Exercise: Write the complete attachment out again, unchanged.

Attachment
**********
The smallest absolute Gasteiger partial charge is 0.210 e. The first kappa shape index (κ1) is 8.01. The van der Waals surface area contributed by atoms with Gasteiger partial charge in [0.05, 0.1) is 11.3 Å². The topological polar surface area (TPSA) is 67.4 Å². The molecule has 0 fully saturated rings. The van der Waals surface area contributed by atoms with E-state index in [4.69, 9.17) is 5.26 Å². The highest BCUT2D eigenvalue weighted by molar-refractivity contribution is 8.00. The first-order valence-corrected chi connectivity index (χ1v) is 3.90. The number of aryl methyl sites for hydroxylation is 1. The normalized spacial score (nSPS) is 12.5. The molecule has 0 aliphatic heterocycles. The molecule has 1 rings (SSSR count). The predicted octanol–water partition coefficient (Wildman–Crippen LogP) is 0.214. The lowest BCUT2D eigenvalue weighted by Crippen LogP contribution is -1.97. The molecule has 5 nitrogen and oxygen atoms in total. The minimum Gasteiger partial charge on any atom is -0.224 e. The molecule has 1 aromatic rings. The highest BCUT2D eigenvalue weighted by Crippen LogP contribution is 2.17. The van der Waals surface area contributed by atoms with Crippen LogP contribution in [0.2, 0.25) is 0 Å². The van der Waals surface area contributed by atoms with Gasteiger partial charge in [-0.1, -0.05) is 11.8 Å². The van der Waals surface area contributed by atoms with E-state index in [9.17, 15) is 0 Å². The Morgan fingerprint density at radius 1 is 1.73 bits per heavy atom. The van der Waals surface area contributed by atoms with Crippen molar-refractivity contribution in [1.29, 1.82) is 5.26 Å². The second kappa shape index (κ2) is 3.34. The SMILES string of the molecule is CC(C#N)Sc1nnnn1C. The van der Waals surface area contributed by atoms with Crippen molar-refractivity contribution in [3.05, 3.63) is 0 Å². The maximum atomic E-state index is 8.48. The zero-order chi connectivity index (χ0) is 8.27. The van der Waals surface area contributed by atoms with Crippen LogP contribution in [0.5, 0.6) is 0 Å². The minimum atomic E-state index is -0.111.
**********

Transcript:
The smallest absolute Gasteiger partial charge is 0.210 e. The first kappa shape index (κ1) is 8.01. The van der Waals surface area contributed by atoms with Gasteiger partial charge in [0.05, 0.1) is 11.3 Å². The topological polar surface area (TPSA) is 67.4 Å². The molecule has 0 fully saturated rings. The van der Waals surface area contributed by atoms with E-state index in [4.69, 9.17) is 5.26 Å². The highest BCUT2D eigenvalue weighted by molar-refractivity contribution is 8.00. The first-order valence-corrected chi connectivity index (χ1v) is 3.90. The number of aryl methyl sites for hydroxylation is 1. The normalized spacial score (nSPS) is 12.5. The molecule has 0 aliphatic heterocycles. The molecule has 1 rings (SSSR count). The predicted octanol–water partition coefficient (Wildman–Crippen LogP) is 0.214. The lowest BCUT2D eigenvalue weighted by Crippen LogP contribution is -1.97. The molecule has 5 nitrogen and oxygen atoms in total. The minimum Gasteiger partial charge on any atom is -0.224 e. The molecule has 1 aromatic rings. The highest BCUT2D eigenvalue weighted by Crippen LogP contribution is 2.17. The van der Waals surface area contributed by atoms with Crippen LogP contribution in [0.2, 0.25) is 0 Å². The van der Waals surface area contributed by atoms with Gasteiger partial charge in [-0.1, -0.05) is 11.8 Å². The van der Waals surface area contributed by atoms with E-state index in [9.17, 15) is 0 Å². The Morgan fingerprint density at radius 1 is 1.73 bits per heavy atom. The van der Waals surface area contributed by atoms with Crippen molar-refractivity contribution in [1.29, 1.82) is 5.26 Å². The second kappa shape index (κ2) is 3.34. The SMILES string of the molecule is CC(C#N)Sc1nnnn1C. The van der Waals surface area contributed by atoms with Crippen molar-refractivity contribution in [3.05, 3.63) is 0 Å². The maximum atomic E-state index is 8.48. The zero-order chi connectivity index (χ0) is 8.27. The van der Waals surface area contributed by atoms with Crippen LogP contribution in [0.5, 0.6) is 0 Å². The minimum atomic E-state index is -0.111.